Wednesday, November 16, 2022

#321 / Name Those Billionaires!


That is Larry Page, pictured above. He is one of the co-founders of Google. He is also number six on a list, compiled by Forbes, of the 400 richest people in the country. I almost said "men," but there are a few women on the list. Want to see the entire Forbes 400 list? Click right here!
If you'd like to pare it down a bit, and don't have time to look through a listing of 400 people, you can use the following link for an article that is headlined, "80 California Billionaires Make Forbes 400 List Of Super Rich." That's where I got the picture of Larry Page. 
I, personally, qualify as a "Native Son of the Golden West," meaning that I was born in California, and when it comes to naming the billionaires, I always like to keep my focus local. I don't need to keep track of every billionaire in the nation or the world. My envy and outrage can be confined to that list of eighty! Maybe you're the same!

Actually, I like to think, I am not really that "envious" of the billionaires who have made that Forbes 400 listing (California-based or otherwise). A certain quotient of "outrage," however, might be admitted. 

For a nation of such great wealth, isn't it something worthy of condemnation, not congratulation, that a rather short list of people controls such a large percentage of land, money, and everything else, including both personal celebrity and political influence?  I do have an "egalitarian" bias, I have to confess, based on my belief that we are "all in this together."

Generally speaking, it seems to be natural to equate wealth with importance, but who is important, actually? My answer? EVERYONE is important. 
We are, in fact - and it isn't just a feel-good slogan - "in this together." The enterprises and activities that have produced the wealth that is documented in these lists of the billionaires were not created and made successful ONLY by the persons who have ended up with the most money. Wouldn't we all be better off if we were able to reduce the economic inequality that these lists of the billionaires document, and make sure the benefits of human ingenuity and activity were distributed to everyone - at least to the extent that everyone would could live a life that includes sufficient food, housing, health care, education, and safety?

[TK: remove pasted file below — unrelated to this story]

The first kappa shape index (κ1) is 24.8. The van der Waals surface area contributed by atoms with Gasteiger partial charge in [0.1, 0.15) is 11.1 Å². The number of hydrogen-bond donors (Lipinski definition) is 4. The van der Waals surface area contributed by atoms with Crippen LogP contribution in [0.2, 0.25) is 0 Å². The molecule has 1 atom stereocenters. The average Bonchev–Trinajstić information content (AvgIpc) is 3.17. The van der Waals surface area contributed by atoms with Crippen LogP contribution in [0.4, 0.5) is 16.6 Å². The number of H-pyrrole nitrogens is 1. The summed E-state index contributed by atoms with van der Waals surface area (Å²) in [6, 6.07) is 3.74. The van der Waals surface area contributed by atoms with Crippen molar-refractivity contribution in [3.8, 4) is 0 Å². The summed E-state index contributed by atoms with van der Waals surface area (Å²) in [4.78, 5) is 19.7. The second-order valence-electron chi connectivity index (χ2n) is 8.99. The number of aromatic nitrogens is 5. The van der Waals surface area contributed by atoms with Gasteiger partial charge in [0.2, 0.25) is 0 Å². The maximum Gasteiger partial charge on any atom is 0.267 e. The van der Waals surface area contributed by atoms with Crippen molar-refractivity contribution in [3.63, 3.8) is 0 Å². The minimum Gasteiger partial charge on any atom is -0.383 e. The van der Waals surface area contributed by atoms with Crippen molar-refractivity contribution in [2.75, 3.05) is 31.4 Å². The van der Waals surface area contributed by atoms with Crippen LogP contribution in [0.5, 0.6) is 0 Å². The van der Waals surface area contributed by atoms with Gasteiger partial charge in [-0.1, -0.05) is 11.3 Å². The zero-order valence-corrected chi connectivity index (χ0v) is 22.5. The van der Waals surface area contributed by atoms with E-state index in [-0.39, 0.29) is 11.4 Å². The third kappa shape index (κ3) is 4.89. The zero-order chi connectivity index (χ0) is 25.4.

That would seem fair to me, and that, at least, is what I suggest should be our economic, social, and political goal. We might start thinking of this as a "global" objective, too.

Such a more egalitarian distribution of the wealth that we all help produce isn't going to happen, though, is it? Well, it certainly isn't unless we change the rules.

And who makes the rules?

When I ask that question, I am back to that old Abe Lincoln prescription. Right near the end of the Civil War, which was fought to end a system of wealth acquisition based on slavery, Lincoln told us that the Civil War had been fought to ensure that a "government of the people, by the people, for the people, shall not perish from the earth."

OF the people, and BY the people means that we have to get involved in government ourselves. Personally! 
I happen to know, from my own personal experience (in mostly a local context, I admit) that when more people get personally engaged in politics, in making the government do what most people want, in making the government do what we believe we need, the theoretical principle, articulated above (and which is hard to disagree with in principle) actually does work!


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